S. Korea to strengthen qualified immunity for cops
Emblem of the Korean National Police Agency (Yonhap)
South Korea is moving to strengthen immunity for police officers and improve training, following controversy sparked by a recent stabbing incident.
In the incident, a pair of police officers -- a man and a woman -- were dispatched to an apartment complex in Incheon on Nov. 15 over a noise complaint. The man living on the fourth floor, who was the subject of the complaint, came down with a knife to the third floor and stabbed the woman who filed the complaint in the neck.
The policewoman, who was equipped with a Taser stun gun, was at the crime scene but ran downstairs to seek help from her male partner instead of subduing the assailant. The two officers did not return to the scene immediately.
“If police in the US are often criticized over excessive use of deadly force, police in South Korea are on the opposite side,” said Lee Yung-hyeock, a professor of police science at Konkuk University, who pointed to passive policing.
“The law should allow police to exercise their discretion when using physical force and protect police from being accused of decisions they make,” Lee added.
Against the backdrop of the controversy, a standing committee at the National Assembly of South Korea has passed a revision bill to strengthen qualified immunity for cops.
The gist of the revision to the Act on the Performance of Duties by Police Officers is to reduce liability risks that police officers face when responding to domestic disturbances.
“Police will support officers on the front line to make better use of their equipment under legal conditions,” National Police Agency Commissioner General Kim Chang-yong said Nov. 24, siding with the revision bill.Not a gender issue
The incident also sparked debate on female officers after local political circles and media outlets diverted the issue to the capability of female officers.
Lee Jun-seok, head of the conservative People Power Party, was the first to criticize gender equality measures in police officer recruitment. Lee alluded that such measures could potentially weaken police power.
The government has been recruiting more female officers, with an aim of raising the proportion of policewomen to 15 percent by 2022, up from 11.7 percent in 2018.
Kang Min-jin, head of minor opposition Justice Party’s youth division, however, criticized embedded sexism in Lee’s criticism on gender equality measures.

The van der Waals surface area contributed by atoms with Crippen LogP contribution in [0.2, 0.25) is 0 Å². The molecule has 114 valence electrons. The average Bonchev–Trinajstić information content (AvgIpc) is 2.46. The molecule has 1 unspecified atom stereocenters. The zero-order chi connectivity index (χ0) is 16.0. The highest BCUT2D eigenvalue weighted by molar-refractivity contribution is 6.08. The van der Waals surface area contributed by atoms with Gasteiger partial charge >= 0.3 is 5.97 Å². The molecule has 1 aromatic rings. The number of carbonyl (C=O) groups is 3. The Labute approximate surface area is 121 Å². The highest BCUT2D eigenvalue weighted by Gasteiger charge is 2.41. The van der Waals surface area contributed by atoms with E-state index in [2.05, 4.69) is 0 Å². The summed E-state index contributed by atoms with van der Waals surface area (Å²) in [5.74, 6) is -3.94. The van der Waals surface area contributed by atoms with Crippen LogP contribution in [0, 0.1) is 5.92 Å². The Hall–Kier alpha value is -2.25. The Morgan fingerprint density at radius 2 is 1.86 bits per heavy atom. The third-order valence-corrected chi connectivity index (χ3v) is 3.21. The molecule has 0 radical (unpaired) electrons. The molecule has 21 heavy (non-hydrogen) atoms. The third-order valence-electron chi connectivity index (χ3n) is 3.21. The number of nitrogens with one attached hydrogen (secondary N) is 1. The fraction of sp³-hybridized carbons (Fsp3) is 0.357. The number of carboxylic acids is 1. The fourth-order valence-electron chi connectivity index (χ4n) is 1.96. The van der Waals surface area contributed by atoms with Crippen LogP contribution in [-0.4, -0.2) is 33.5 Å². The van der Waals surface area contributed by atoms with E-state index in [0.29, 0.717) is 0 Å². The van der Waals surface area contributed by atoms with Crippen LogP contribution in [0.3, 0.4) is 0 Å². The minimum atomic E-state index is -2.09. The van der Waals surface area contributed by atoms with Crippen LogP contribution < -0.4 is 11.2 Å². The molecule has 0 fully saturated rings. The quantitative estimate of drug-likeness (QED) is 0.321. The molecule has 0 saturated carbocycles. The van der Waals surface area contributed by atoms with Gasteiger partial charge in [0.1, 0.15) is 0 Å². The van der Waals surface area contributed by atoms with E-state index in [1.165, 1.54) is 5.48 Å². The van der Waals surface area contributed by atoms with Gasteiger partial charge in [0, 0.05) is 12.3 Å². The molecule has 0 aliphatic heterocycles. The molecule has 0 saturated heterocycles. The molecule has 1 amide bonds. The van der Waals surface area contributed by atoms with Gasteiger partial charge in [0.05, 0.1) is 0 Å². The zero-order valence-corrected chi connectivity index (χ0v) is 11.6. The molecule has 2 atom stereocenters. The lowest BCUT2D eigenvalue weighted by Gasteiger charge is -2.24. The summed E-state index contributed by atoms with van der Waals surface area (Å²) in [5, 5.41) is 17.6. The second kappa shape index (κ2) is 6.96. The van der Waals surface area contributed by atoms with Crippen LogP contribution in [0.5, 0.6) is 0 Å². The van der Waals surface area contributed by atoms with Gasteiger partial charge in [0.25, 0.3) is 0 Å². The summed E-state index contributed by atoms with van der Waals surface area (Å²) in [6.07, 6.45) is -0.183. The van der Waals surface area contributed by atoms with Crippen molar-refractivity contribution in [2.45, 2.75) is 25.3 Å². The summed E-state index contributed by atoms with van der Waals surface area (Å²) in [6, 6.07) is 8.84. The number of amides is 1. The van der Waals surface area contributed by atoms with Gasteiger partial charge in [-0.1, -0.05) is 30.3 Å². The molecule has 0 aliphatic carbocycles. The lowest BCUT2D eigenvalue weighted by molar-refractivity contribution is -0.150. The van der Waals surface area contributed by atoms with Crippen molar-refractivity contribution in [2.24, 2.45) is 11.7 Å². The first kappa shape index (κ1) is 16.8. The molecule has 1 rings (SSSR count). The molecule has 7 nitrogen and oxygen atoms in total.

President Moon Jae-in also announced that the policewoman’s failure to intervene in a stabbing incident cannot be a gender issue, but more of an issue related to attitudes of police officers dispatched to the site.
Local experts also dismiss the opinion that the incident was due to the incompetence of female officers in law enforcement overall.
“If the female officer is guilty of leaving the scene of the accident and thus incompetent, the male officer who left the scene with his partner is also equally guilty and incompetent,” said Oh Yoon-sung, a professor in Soonchunhyang University’s Department of Police Administration. Toughened physical test, training
Although experts in the area have agreed that the incident in no way is a gender issue, they called for improvements in physical test and training programs for police.
Professor Oh suggested the government should implement stronger physical ability tests to prevent such issues from recurring.
Oh insisted that local police should raise physical fitness requirements, even if the toughened requirements prevent female recruits from making the force at higher rates than male recruits.
Oh also raised concerns particularly in the government’s plans to change the physical abilities test to a pass-fail test in 2023 as part of the recruiting process.
“If the government is to make the physical test pass-fail, requirements need to be set high enough,” Oh said.
Professor Lee also called for a more comprehensive calendar of law enforcement training so officers can be aptly prepared to respond to disturbances.
Local police officers expressed similar sentiments toward the ongoing debate.
A male police officer, who has served for eight years in Seoul, said he does “not mind if his partner officer is male or female. The most important thing is whether police officers are both physically and mentally capable enough to handle their jobs.”
By Shim Woo-hyun (email@example.com